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ICO insists it will defend privacy in Covid-19 app

The Information Commissioner’s Office has insisted that it will rigorously police the UK contact tracing app being developed for Covid-19 to ensure that the privacy rights and freedoms of individuals are not compromised. 

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Elizabeth Denham (Online)

Information Commissioner Elizabeth Denham appeared this week before the Human Rights Joint Committee, chaired by Labour MP for Camberwell and Peckham and former Secretary of State for Social Security Harriet Harman.

The launch of the contact tracing app is being seen as a key step in lifting the UK lockdown - which has been imposed since March 23.

The idea is to use smartphones to detect other phones to form a web of traceable contact, so that if one person is diagnosed with a confirmed case of Covid-19, all those previous contacts can be alerted and go into isolation, or get tested themselves.

The NHS has already ruled out using the technology developed by Apple and Google, with NHSX, the digital arm of the health service, opting to develop its own solution.

Denham told the committee that the ICO has been involved from an early stage in the development of the NHSX app, adding: "It is really important that there is an independent oversight body to make sure the app is being rolled out in a way that is effective but also protects the public interest in privacy and security."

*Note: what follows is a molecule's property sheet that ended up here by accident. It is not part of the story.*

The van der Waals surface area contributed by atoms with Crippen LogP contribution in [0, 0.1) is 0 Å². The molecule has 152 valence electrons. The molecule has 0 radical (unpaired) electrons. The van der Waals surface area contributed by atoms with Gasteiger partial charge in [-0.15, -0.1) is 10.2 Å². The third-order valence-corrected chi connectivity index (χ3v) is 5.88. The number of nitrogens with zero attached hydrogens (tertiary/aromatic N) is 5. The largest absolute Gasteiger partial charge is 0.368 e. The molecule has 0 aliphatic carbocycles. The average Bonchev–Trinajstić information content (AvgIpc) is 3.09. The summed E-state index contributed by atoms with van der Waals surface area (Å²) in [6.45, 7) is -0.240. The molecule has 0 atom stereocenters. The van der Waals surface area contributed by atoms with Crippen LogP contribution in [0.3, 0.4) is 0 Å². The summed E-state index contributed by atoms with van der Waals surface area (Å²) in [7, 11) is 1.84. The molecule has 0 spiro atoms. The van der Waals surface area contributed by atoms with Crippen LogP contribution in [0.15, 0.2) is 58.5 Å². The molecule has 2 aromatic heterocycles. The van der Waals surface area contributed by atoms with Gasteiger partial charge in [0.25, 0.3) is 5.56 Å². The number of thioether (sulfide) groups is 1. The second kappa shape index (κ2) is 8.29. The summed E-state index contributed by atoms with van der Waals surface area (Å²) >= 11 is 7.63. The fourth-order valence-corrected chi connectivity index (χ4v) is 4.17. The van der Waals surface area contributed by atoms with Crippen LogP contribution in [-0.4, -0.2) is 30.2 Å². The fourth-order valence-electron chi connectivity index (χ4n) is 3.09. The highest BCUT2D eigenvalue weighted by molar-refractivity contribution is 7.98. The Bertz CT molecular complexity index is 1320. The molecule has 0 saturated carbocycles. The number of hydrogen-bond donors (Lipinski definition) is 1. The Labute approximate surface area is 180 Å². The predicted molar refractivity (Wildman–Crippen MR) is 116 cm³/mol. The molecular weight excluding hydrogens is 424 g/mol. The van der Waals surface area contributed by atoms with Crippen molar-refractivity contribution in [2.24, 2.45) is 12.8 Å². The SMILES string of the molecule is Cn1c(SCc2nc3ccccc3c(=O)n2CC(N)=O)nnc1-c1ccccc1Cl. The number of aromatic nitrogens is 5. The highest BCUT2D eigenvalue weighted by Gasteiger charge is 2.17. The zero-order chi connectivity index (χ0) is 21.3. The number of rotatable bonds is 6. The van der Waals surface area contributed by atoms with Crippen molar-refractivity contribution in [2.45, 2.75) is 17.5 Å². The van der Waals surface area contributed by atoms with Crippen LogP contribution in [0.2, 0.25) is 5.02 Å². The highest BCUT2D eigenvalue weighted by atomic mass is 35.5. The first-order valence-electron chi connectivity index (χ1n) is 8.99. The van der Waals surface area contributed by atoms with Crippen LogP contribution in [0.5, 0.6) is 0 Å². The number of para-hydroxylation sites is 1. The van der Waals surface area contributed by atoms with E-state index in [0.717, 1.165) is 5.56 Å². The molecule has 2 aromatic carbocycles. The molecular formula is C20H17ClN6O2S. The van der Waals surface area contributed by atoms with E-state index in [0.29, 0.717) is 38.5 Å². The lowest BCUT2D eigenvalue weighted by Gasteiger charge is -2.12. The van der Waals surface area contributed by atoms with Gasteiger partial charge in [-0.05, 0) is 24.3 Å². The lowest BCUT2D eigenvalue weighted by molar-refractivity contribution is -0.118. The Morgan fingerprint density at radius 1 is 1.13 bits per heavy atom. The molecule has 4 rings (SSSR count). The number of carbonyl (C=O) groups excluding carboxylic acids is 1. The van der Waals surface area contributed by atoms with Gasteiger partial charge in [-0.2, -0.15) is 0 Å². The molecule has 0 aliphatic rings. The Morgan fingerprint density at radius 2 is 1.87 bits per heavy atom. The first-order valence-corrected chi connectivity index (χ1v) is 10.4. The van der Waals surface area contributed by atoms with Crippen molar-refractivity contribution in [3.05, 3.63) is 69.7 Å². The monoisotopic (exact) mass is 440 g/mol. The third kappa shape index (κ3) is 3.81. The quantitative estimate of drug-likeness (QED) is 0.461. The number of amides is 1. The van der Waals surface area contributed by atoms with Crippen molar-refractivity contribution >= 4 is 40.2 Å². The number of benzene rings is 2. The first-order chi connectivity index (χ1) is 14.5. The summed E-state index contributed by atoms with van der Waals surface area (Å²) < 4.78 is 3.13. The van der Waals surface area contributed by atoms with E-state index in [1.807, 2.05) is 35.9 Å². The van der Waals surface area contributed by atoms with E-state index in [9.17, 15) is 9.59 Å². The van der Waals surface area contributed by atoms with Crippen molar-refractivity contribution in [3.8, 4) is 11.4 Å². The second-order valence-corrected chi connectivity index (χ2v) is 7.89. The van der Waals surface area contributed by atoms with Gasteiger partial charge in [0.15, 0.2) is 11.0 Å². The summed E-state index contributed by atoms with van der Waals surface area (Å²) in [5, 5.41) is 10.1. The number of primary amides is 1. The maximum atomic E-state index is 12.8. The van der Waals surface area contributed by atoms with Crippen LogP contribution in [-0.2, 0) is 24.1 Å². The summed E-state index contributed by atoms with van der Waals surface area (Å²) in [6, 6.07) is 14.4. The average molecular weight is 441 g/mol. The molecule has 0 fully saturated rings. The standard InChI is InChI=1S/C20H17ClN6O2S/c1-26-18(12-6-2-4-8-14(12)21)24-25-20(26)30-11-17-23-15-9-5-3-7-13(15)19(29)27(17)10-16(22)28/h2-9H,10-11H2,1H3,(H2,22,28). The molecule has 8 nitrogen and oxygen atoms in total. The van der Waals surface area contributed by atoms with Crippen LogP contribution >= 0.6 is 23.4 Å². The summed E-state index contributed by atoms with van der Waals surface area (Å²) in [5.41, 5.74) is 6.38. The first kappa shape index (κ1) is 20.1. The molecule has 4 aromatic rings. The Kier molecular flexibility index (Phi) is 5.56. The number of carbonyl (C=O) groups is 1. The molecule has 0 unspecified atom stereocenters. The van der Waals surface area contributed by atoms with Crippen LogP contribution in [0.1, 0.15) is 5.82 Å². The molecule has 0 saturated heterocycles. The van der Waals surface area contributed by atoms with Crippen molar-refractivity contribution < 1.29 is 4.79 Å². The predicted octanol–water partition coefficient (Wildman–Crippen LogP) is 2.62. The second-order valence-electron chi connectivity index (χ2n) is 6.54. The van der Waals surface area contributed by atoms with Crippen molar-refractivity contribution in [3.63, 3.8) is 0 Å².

"We expect to look at the data protection impact assessment (DPIA), which is the key document for us to be able to critique and we also expect to be monitoring how the public is responding to the app when it is rolled out."

There have been claims made by some privacy groups that the app could potentially breach data protection laws but Denham dismissed these concerns, insisting: "We’ll take complaints, we’ll do investigations, we’ll do audits but I think it is also very helpful that the NHS wants to talk to the regulator at the design phase to make sure privacy and security is built in and baked in."

When quizzed as to whether the ICO’s early involvement would effectively mean the regulator would be marking its own homework, Denham said: "This is no different from us looking at a new biometric system or a new immigration tracking system. We give expert advice, we do not sign off or approve something because I think if we did that would put us in a conflict to be able to carry out our audit and enforcement measures.

"But the law that Parliament gave me to administer [the Data Protection Act 2018] has us playing all of those roles and I think if you went out and tried to quickly build another commissioner’s office, I am not too sure how that would work."

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